4 August 2010

Arctic Ocean Ice cover drops to 2nd lowest July level on Record.

Posted by Dan Satterfield

Arctic Sea ice continues to drop in areal coverage AND in thickness. Image from NSIDC.

The Arctic sea ice level dropped to the second lowest July levels on record last month. The data record goes back to about 1978. That’s when reliable satellite based measurements began. The lowest amount on record was on 16 September in 2007.

Arctic sea ice extent compared the the long term average and the record low year of 2007. Click for larger image.

Will we set an all time low record this year. Scientists at the National Snow and Ice Data Center in Colorado are thinking that we likely will not. It will be very close though. Record low or not, the levels will be well below the average ice levels of 1979-2000.

The bigger part of this story that is sometimes missed is the thinning of the ice. Submarine records from the past and modern methods all indicate the ice is getting much thinner. The Arctic of Cook and Perry does not exist anymore. It is quite possible that large areas of the Arctic may be ice free before 2050 in summer. Scientists are still trying to figure out just what that will mean for the hemisphere and the planet as a whole.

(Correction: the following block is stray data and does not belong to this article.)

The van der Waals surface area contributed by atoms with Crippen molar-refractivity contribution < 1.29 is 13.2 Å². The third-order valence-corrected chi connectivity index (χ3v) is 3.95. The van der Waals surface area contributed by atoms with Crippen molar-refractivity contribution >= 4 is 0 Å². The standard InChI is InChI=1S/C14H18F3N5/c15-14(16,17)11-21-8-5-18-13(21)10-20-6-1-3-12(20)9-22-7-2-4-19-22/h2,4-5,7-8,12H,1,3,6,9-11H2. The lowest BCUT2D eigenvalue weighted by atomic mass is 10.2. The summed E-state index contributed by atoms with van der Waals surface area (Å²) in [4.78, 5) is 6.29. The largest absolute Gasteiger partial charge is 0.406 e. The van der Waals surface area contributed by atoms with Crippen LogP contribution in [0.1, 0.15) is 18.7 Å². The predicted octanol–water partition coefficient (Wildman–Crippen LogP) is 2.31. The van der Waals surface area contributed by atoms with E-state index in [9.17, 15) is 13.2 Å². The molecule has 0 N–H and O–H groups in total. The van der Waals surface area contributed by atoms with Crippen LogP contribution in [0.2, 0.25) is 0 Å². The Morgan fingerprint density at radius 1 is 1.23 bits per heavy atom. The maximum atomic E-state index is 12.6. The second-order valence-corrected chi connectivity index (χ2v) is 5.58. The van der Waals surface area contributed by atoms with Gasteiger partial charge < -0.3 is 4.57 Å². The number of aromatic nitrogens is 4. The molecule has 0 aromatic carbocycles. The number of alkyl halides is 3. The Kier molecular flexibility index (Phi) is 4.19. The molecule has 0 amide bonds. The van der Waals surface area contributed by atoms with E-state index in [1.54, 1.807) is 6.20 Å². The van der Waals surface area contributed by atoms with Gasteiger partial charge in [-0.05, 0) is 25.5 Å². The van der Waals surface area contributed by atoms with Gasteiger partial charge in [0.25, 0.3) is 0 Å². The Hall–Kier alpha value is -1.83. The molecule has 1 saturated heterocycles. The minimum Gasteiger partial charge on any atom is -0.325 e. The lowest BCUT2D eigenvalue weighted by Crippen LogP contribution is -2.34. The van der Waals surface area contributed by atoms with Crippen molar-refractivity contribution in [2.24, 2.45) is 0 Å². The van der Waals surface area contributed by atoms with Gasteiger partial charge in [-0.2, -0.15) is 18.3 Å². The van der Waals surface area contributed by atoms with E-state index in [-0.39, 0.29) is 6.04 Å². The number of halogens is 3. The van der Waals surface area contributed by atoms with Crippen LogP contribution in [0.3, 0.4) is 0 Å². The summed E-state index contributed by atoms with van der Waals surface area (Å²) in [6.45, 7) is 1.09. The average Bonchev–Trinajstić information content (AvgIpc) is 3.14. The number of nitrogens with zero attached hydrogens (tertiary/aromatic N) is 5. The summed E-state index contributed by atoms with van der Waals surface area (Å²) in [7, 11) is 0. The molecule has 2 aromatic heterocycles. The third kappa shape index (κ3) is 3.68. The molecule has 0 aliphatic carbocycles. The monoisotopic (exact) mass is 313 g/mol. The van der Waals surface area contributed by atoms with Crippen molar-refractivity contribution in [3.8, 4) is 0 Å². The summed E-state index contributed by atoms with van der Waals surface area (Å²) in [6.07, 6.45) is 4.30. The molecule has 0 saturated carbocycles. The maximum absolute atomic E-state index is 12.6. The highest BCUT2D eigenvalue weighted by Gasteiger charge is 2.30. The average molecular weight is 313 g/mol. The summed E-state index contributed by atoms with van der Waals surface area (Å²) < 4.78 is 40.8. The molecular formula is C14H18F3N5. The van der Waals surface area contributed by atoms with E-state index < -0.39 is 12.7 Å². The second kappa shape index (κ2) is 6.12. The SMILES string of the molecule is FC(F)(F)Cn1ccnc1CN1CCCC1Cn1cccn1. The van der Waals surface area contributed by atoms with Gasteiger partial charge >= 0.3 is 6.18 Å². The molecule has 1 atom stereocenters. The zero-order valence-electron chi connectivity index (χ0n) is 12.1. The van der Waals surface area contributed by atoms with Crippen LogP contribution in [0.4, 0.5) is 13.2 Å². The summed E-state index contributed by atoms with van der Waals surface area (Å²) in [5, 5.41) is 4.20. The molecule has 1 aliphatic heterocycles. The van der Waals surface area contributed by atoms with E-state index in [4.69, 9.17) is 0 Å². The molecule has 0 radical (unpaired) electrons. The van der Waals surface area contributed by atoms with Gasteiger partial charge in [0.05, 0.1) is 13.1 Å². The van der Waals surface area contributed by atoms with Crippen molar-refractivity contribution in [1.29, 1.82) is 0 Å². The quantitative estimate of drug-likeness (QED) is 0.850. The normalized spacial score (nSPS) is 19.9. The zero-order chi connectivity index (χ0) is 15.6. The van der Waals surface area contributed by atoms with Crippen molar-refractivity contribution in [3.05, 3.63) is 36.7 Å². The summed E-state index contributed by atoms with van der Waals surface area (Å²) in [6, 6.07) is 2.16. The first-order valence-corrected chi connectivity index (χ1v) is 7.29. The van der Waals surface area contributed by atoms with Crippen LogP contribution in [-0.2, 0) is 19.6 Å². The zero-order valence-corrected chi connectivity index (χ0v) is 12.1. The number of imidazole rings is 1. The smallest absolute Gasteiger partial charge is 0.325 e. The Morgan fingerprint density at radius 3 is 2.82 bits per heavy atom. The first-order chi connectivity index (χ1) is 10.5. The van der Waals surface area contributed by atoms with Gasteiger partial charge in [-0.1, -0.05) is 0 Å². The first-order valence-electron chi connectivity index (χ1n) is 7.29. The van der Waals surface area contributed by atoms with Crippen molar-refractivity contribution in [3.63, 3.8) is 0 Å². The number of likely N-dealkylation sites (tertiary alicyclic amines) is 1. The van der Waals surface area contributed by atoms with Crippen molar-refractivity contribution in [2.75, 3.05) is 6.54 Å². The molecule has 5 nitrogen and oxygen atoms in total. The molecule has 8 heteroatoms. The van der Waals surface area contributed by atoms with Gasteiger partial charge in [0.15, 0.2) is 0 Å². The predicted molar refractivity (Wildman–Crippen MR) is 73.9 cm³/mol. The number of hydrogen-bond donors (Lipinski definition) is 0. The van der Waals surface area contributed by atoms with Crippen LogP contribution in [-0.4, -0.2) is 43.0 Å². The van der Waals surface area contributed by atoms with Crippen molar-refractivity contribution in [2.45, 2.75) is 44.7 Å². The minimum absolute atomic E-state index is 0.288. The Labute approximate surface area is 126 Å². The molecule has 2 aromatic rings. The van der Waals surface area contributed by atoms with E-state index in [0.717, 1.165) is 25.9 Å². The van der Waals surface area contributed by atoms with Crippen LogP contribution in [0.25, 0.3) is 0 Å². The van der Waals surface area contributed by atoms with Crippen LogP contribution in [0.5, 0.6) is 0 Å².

Make no mistake, the Arctic is the Northern Hemisphere’s air conditioner. If the ice starts disappearing in the summer, it will have a significant impact on our climate. These are the kind of questions that scientists hope the ice core drill sites like NEEM will answer.

That's me at NEEM on July 28,2010. The ski equipped C-130 from the New York Air Guard carried science types and ice cores back to the real world.

The NEEM site brought up ice from the warm period before the last ice age. This period is called the Eemian and it was a bit warmer than this warm period that has lasted about 10,000 years now. How much ice was there in Greenland in the Eemian, and how did it affect global temperatures is a question the NEEM ice core may answer.

It will be possible to estimate ocean temperatures as well as greenhouse gas levels with the ice core. Even the amount of volcanic dust in the atmosphere can be measured. It’s really amazing how the past can be such a spotlight on the future climate change we are forcing on ourselves.

More on NEEM with pics and videos soon.